I work with several sections of students, one of which is the bilingual section. Most of these bilingual section students have had English class since primary school and now attend every class in English except for math and language. In class, they speak English. Occasionally during recess they speak English. They still make mistakes, of course, but it's really quite impressive to watch these 12-year-olds in action.
Generally, my job is to go over the speaking and listening exercises in their textbooks, helping them with pronunciation and providing them with a native accent to emulate. Occasionally I teach an actual grammar lesson, but the teacher is much better at it, so I usually defer to her so I can watch and learn.
Today, however, she was called out of class and asked me to teach Reported Speech. What Speech, you say? Yes, that's what I said last week.
Take a moment to note the differences between these two dialogues:
- "Are you happy?" she asked him.
- She asked him if he was happy.
The second is an example of reported speech. It probably seems like a no-brainer to flip the two, doesn't it? But I would like to point out that the verb tense of the question changes, as well as the word order... and it is no longer a question. And you use a different order for a question such as, "Where are you going?" Additionally, 'may' changes to 'might,' 'can' changes to 'could,' etc. Complicated stuff.
Luckily, I had introduced the concept with an activity on Tuesday, so I was familiar with the nuances. Taking a deep breath, I started in. It actually went quite well, and the students quickly picked up on the differences between reporting statements and questions, etc. By the time we got to reporting orders and commands, the teacher was back and I handed it over. She is really fantastic about asking students to apply the information immediately with verbal question-and-response, and after teaching about reporting commands, she began to go around the room, practicing.
The results were comical.
She began with Raul, who was looking at the examples in the book. "Raul," she said evenly. "Don't look at me like that!"
Raul's head snapped up and he looked around in utter confusion. "But I..."
"No, begin, 'Pilar told me....'" Pilar corrected.
Slowly, understanding began to brighten his face as he realized what was going on. "Ah! Pilar told me not to look at her like that!"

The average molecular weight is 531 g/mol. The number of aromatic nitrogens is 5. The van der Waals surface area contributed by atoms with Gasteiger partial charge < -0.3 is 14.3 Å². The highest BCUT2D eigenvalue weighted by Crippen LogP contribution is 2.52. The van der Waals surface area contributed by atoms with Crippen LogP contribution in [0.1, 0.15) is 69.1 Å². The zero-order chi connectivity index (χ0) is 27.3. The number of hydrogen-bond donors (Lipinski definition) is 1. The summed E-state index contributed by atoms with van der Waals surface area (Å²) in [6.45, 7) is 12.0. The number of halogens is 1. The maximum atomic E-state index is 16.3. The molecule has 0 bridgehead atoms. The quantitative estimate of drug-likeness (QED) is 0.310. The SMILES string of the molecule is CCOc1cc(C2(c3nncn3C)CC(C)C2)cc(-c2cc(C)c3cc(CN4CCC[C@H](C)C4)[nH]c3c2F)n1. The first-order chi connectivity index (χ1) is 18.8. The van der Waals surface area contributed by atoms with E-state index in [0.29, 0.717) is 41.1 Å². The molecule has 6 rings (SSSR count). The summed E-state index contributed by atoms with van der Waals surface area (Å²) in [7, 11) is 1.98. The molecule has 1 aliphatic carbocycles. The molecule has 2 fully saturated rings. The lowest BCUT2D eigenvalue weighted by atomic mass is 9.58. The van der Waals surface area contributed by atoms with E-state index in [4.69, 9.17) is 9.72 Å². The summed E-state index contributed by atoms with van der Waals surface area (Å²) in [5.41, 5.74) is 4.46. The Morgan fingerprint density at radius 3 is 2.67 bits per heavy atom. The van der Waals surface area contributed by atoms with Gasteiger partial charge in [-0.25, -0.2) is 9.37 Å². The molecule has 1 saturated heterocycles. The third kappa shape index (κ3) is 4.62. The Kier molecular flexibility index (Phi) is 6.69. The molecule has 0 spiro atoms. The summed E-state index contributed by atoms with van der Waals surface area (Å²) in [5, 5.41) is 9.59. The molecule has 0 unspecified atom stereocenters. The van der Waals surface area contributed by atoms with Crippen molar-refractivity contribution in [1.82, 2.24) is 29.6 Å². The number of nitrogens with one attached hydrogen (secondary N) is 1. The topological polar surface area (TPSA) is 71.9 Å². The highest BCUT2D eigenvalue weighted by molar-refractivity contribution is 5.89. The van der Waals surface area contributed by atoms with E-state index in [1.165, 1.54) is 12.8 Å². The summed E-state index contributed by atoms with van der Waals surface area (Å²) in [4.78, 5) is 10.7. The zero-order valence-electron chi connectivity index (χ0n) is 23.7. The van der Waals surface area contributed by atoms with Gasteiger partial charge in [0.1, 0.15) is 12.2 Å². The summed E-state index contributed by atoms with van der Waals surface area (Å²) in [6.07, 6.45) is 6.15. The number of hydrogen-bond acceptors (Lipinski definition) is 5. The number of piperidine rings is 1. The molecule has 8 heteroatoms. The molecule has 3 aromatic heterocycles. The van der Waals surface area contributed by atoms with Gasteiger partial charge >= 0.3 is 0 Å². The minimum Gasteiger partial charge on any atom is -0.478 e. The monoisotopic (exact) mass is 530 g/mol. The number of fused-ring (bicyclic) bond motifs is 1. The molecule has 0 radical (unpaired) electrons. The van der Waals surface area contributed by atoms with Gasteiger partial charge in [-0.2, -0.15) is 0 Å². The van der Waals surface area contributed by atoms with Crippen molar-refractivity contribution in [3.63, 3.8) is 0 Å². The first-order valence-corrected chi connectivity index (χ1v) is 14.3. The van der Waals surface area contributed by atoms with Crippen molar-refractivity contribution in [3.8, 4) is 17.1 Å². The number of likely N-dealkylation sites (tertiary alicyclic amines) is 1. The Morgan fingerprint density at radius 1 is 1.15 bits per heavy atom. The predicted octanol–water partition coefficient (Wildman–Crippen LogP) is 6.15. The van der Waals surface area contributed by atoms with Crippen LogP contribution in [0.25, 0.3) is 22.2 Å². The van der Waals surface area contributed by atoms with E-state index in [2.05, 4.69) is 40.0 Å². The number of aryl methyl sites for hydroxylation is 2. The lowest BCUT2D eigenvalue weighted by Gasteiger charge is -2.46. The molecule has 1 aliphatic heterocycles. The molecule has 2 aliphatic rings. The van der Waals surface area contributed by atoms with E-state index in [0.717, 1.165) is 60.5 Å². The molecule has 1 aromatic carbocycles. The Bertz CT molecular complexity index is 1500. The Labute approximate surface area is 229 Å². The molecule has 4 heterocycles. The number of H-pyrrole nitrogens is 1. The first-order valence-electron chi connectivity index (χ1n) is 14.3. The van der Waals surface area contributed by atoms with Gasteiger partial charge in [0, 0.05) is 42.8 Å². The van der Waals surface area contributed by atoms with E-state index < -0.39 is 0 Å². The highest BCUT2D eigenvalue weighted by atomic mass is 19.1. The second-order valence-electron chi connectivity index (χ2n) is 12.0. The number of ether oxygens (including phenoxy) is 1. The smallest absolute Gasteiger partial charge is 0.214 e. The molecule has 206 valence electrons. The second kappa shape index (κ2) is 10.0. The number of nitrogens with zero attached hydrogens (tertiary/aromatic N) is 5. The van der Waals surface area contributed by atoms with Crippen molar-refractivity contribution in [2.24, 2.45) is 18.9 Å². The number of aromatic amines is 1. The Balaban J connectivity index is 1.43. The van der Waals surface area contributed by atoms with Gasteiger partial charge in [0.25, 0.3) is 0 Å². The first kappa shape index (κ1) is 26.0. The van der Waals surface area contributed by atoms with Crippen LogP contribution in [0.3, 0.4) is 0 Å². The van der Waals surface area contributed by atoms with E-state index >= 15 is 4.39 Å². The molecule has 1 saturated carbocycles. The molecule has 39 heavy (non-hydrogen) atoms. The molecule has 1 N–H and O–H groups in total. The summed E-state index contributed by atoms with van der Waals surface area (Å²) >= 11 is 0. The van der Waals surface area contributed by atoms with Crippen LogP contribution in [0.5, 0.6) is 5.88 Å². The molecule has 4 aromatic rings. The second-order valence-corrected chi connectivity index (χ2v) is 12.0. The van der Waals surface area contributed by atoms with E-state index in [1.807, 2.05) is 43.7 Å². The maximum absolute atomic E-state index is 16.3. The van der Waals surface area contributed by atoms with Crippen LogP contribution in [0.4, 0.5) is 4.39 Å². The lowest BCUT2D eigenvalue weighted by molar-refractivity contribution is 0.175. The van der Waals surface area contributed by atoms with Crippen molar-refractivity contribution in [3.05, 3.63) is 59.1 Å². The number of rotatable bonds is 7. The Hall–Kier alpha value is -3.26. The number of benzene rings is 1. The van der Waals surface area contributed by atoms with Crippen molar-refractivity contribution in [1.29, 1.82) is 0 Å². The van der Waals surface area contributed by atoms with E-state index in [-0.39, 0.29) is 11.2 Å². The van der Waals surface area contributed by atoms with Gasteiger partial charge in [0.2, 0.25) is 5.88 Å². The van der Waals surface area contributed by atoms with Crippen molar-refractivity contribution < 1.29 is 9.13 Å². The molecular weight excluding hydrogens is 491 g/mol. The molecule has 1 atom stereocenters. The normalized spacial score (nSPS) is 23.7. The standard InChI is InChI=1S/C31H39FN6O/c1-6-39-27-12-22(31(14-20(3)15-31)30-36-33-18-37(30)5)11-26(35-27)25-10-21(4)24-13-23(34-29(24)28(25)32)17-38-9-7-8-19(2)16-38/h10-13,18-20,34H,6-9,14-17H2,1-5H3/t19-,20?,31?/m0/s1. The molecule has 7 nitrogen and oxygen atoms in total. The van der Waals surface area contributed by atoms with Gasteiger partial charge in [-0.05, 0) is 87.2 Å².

A murmur arose from the class, who had been equally confused. They seemed relieved.
Pilar moved on to Javi, a round, sweet boy in the back who is enthusiastic to learn and content to be himself.
"Javi," she asked. "Will you marry me?"
The class erupted, and Javi's face instantly changed colors. It was clear he was trying to construct a diplomatic response and having enormous difficulty; meanwhile, the whole class was urging him to say yes. "Dude, Javi, she wants to marry you!!"
Pilar, not anticipating this response, finally stopped laughing herself. "Pilar asked..." she crowed.
Relief swept over Javi's face as he burst into giggles. "Oh! Pilar asked if I will marry her."
"Would marry, Javi. Would marry, not will."
"Pilar asked if I would marry her," Javi repeated.
Several students repeated this under their breaths, trying it out. Angel, a brilliant bundle of constant energy and disruption, rattled off a few jokes in Spanish at Javi's expense. Pilar silenced him with a look and continued practicing the language with other students. Despite seeing their classmates' repeated confusion, thinking Pilar was really asking them questions, most of the class mistook the exercise and tried to respond to her statements rather than reporting them, and then they bashfully corrected themselves. And as it characteristic, Angel's silence didn't last long, and he was soon back to joking.
"Angel," Pilar cried severely. "Shut up!"
He paused in his conversation, thought for half a moment, and flashed a quick smile. "Pilar said... no, Pilar told me that I must shut up!" he replied, triumphant.
Again caught off guard, Pilar recovered quickly and laughed in spite of herself. "Pilar told me to shut up," she corrected. "You must use the infinitive, remember. But this is real life. Be quiet."
"Pilar said that this was real life," Angel reported dutifully.
Alberto was listening attentively. "Angel said that Pilar said that this wss real life," he muttered, half to himself.
Jose heard it and grinned. "Alberto said that Angel said that Pilar said that this was real life," he called out.
Rafa picked it up. "Jose said that..."
And it was downhill from there.
Now then, after all this, I am happy to report that the 1D students can successfully report what happened today.